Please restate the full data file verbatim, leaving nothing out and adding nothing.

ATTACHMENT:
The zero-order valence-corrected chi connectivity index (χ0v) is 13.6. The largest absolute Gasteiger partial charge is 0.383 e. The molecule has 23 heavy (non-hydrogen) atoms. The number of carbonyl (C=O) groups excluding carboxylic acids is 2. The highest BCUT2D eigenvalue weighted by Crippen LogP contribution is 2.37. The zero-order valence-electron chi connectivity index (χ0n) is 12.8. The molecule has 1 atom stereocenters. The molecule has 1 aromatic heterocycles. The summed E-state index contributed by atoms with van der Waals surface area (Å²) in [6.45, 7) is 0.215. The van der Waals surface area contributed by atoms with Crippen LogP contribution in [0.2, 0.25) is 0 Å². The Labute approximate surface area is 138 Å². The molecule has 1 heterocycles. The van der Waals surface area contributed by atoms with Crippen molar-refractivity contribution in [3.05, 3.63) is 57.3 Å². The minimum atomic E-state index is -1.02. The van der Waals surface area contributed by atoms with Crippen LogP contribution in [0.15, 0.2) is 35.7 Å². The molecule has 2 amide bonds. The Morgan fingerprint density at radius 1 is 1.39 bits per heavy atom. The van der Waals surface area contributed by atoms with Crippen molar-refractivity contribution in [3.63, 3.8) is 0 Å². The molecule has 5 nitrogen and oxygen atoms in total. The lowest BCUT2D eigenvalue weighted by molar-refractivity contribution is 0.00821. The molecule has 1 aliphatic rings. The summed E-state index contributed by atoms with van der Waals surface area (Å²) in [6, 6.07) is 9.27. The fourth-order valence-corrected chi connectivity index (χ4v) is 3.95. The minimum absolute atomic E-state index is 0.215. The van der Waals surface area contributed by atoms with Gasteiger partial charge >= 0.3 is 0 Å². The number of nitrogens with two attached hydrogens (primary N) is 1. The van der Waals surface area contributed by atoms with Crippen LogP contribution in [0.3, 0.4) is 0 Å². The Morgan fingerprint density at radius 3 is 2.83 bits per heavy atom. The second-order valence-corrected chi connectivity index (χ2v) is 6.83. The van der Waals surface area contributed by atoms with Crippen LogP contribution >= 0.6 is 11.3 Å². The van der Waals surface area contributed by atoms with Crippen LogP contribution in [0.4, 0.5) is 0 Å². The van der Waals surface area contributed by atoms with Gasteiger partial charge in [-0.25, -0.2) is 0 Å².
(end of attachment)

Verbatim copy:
The zero-order valence-corrected chi connectivity index (χ0v) is 13.6. The largest absolute Gasteiger partial charge is 0.383 e. The molecule has 23 heavy (non-hydrogen) atoms. The number of carbonyl (C=O) groups excluding carboxylic acids is 2. The highest BCUT2D eigenvalue weighted by Crippen LogP contribution is 2.37. The zero-order valence-electron chi connectivity index (χ0n) is 12.8. The molecule has 1 atom stereocenters. The molecule has 1 aromatic heterocycles. The summed E-state index contributed by atoms with van der Waals surface area (Å²) in [6.45, 7) is 0.215. The van der Waals surface area contributed by atoms with Crippen LogP contribution in [0.2, 0.25) is 0 Å². The Labute approximate surface area is 138 Å². The molecule has 1 heterocycles. The van der Waals surface area contributed by atoms with Crippen molar-refractivity contribution in [3.05, 3.63) is 57.3 Å². The minimum atomic E-state index is -1.02. The van der Waals surface area contributed by atoms with Crippen LogP contribution in [0.15, 0.2) is 35.7 Å². The molecule has 2 amide bonds. The Morgan fingerprint density at radius 1 is 1.39 bits per heavy atom. The van der Waals surface area contributed by atoms with Crippen molar-refractivity contribution in [3.63, 3.8) is 0 Å². The molecule has 5 nitrogen and oxygen atoms in total. The lowest BCUT2D eigenvalue weighted by molar-refractivity contribution is 0.00821. The molecule has 1 aliphatic rings. The summed E-state index contributed by atoms with van der Waals surface area (Å²) in [6, 6.07) is 9.27. The fourth-order valence-corrected chi connectivity index (χ4v) is 3.95. The minimum absolute atomic E-state index is 0.215. The van der Waals surface area contributed by atoms with Gasteiger partial charge >= 0.3 is 0 Å². The number of nitrogens with two attached hydrogens (primary N) is 1. The van der Waals surface area contributed by atoms with Crippen LogP contribution in [0.3, 0.4) is 0 Å². The Morgan fingerprint density at radius 3 is 2.83 bits per heavy atom. The second-order valence-corrected chi connectivity index (χ2v) is 6.83. The van der Waals surface area contributed by atoms with Crippen LogP contribution >= 0.6 is 11.3 Å². The van der Waals surface area contributed by atoms with Crippen LogP contribution in [0.4, 0.5) is 0 Å². The van der Waals surface area contributed by atoms with Gasteiger partial charge in [-0.25, -0.2) is 0 Å².